So we decided to search for the cause of the memory leak. Soon we found out, that there were some classes from the web application which the classloader could not remove from the PermGen space because they were "linked" to classes which were loaded by the standard classloader. There could be several causes for that and using the right tools (jmap and jhat from the JDK) plus some small programm to find reference chains we found the culprits:
* MySQL Connector/J (see http://bugs.mysql.com/bug.php?id=36565)
* iBatis (see https://issues.apache.org/jira/browse/IBATIS-540)
* Tomcat (see https://issues.apache.org/bugzilla/show_bug.cgi?id=46221)
* and some we could fix by just moving some JARs to the right places (see also here and here).
Identifying the subjects was an iterative task - fixing one leak caused appearing the next one ... We did not know that there were so many candidates at the beginning. We could fix iBatis by switching to a newer version, MySQL, JabRef and Tomcat were a little harder to fix.
For JabRef we had to modify the source code such that it does not start AWT. Additionally, a Tomcat LifecycleListener kills the java.util.prefs.FileSystemPreferences after webapp shutdown using awful Java introspection hacks:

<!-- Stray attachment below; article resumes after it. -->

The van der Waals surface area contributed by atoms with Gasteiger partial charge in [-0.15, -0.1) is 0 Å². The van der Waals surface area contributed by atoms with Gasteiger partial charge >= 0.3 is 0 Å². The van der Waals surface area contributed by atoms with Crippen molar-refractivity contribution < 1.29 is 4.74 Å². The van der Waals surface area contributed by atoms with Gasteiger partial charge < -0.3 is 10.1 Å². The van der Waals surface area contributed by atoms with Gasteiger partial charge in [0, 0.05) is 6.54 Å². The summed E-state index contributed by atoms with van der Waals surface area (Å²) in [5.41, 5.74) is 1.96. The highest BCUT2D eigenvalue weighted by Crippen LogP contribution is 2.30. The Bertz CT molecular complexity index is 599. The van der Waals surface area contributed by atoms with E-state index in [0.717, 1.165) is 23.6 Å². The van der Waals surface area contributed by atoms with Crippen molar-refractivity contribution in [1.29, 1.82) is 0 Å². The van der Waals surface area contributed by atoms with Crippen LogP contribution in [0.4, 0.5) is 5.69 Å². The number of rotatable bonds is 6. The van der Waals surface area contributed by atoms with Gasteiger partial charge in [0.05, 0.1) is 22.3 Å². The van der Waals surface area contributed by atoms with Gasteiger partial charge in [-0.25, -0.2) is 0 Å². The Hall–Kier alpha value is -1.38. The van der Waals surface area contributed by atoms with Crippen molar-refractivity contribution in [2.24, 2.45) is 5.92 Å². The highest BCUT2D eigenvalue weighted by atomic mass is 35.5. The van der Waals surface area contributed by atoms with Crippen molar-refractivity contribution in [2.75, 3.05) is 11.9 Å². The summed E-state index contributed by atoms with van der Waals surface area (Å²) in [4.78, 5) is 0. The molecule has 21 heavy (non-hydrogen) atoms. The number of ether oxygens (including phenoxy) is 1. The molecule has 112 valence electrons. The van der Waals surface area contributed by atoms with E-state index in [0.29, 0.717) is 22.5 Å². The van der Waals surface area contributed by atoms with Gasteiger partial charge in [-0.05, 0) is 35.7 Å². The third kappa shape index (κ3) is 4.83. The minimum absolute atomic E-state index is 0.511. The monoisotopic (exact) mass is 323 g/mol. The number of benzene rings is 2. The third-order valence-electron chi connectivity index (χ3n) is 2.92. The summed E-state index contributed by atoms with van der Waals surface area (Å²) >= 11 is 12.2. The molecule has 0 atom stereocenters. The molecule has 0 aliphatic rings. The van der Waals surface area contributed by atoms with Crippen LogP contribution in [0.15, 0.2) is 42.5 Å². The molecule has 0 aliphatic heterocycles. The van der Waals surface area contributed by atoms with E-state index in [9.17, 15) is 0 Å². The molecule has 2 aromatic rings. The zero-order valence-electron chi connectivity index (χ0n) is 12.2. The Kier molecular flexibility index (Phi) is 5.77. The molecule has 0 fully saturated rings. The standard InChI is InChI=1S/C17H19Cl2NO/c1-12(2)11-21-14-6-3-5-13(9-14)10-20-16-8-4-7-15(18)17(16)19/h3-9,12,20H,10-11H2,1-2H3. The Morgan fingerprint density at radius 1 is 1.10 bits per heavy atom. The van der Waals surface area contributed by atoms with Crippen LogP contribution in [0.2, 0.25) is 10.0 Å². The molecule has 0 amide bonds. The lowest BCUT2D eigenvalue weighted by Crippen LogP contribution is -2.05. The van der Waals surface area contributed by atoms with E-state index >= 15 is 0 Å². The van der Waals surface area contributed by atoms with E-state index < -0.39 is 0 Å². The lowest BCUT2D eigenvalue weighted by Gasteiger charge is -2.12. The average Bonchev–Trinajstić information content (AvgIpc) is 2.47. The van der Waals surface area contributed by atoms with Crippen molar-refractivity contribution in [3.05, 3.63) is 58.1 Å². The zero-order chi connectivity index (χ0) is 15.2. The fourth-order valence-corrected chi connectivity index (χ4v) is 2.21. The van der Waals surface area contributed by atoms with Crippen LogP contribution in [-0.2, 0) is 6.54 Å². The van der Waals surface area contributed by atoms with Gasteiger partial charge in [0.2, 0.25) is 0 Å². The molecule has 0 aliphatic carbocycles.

final Class clazz = CleanupListener.class.getClassLoader().loadClass("java.util.prefs.FileSystemPreferences");
final Field f = clazz.getDeclaredField("syncTimer");
final Timer timer = (Timer) f.get(null);
To fix the MySQL bug, the listener ensures on the startup of the web application that the MySQL connection class is loaded before the web app and by the standard classloader, such that the cancellation timer threads (which is the cause of the leak) don't block unloading of the webapp. The loggers from the StandardContext in Tomcat (which are loaded via the webapps classloader - for whatever reason) are also killed by the listener.
After several weeks of work we have a leak free application. The bad thing is that every library we are using can bring back a leak and if we are not careful the leak will be back quicker as we like. Unfortunately we are not aware of a method which we could put into the Tomcat or into our application which just checks for memory leaks.
Hope you found this interesting and good luck with your own applications ...